Have you ever made up a riff and forgot how to play it the next time you sat down at the drums? Chances are the beat wasn’t sticky enough to grab onto your conscious. Every once in a while though, a brilliant idea comes to mind and you just can’t get it out of your head. You end up playing the same beat year after year and you love it just as much as the day you wrote it. This process is called ‘built to last’ and works on the following three principles: feeling, refinement and memorization.
For a groove to survive the test of time it has to not only sound good, but feel good. You should be able to play it over and over again without getting sick of it. Usually a cool beat will have some kind of rhythmic hook or recurring theme that really catches the ear like a thumping bass drum part or an accented hi-hat lick. Use this stand-out feature as a marker to anchor it in your mind. When you do, your emotions will kick in and try to shape the main theme into some kind of coherent musical phrase.
As you work through the beat, begin to experiment with a few variations. Follow your instincts like a dog chasing rabbit tracks in the snow; it’s trying to take you somewhere. At this point, a lot of us give up and become frustrated with the process because the beat has not yet fully evolved. Never give up, never never give up. Press forward with the idea until it refines itself into something meaningful. This can take as much as an hour or as little as 5 minutes, but eventually it crystallizes.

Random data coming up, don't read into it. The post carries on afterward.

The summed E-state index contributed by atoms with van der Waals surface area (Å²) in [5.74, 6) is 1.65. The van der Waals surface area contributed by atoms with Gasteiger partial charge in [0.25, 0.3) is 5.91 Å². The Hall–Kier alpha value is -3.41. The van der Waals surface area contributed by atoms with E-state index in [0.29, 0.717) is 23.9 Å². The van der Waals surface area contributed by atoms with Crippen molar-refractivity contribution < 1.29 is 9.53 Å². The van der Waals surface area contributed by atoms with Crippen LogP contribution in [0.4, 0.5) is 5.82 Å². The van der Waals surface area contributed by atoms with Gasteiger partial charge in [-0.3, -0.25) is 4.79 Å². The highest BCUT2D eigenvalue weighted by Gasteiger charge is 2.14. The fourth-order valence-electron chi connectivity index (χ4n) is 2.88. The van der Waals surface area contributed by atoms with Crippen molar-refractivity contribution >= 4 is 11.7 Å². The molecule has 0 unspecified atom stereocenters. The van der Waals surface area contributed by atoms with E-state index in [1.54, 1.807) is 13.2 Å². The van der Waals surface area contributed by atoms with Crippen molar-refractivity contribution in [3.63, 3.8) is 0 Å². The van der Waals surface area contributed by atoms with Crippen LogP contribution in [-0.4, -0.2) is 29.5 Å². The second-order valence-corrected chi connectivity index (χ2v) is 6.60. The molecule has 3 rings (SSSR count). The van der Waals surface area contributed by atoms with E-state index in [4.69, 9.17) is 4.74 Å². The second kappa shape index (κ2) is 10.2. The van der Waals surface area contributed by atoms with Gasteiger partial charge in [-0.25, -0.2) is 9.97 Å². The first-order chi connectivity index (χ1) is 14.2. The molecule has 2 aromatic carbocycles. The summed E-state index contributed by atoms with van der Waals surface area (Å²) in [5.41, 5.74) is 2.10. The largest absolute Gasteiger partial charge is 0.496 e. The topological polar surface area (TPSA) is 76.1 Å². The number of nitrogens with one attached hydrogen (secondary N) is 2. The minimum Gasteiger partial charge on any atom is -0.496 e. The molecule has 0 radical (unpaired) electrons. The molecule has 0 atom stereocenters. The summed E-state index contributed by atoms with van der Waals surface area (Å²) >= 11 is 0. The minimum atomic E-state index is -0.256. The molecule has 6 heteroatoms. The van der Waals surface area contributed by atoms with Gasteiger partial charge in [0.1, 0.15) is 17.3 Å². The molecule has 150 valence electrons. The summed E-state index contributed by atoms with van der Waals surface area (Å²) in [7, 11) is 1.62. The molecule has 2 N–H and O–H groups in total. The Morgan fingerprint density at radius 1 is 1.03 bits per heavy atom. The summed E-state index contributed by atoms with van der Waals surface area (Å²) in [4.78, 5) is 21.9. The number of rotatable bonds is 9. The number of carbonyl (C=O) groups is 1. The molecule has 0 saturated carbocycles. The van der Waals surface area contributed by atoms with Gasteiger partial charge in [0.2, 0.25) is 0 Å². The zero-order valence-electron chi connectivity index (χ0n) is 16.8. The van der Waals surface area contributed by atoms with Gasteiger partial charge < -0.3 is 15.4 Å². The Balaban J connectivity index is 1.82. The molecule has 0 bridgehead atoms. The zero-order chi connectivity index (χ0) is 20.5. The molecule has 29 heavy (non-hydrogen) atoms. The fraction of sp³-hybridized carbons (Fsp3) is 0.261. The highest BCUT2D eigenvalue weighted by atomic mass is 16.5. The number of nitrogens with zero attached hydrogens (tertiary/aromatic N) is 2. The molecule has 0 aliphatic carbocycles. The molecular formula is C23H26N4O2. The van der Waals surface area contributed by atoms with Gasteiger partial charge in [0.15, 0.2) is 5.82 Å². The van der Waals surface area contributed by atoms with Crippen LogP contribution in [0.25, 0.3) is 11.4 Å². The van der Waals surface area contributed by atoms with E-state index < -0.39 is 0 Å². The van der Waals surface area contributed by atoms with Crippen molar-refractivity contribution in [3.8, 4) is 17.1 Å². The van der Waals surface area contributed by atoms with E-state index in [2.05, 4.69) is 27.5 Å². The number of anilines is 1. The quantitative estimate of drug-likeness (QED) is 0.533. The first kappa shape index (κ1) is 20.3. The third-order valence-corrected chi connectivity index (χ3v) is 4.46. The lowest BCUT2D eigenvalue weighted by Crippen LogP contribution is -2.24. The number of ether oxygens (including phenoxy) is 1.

Finally you need to write it down… FAST or it will be lost forever. I always tell my students that if they are willing to learn, they can have a solid understanding of reading and writing notation with a 30 hour investment. Once you’ve captured the beat on paper, read it and practice it to find the right tempo. Listen closely to ensure it has no loose ends. Nothing should stand out as being obtrusive. It should flow with a sense of ease and efficiency and loop nicely from beginning to end.
As a general rule I find if the beat hasn’t changed much after the first week, it has found its final resting spot. Take this as a victory and move on to the next beat. After a few years you will have a nice collection of original material. Then later in life, when you are looking for that perfect drum part to fit your band’s newest song, you can draw from the stockpile of cool beats that were ‘Built To Last’.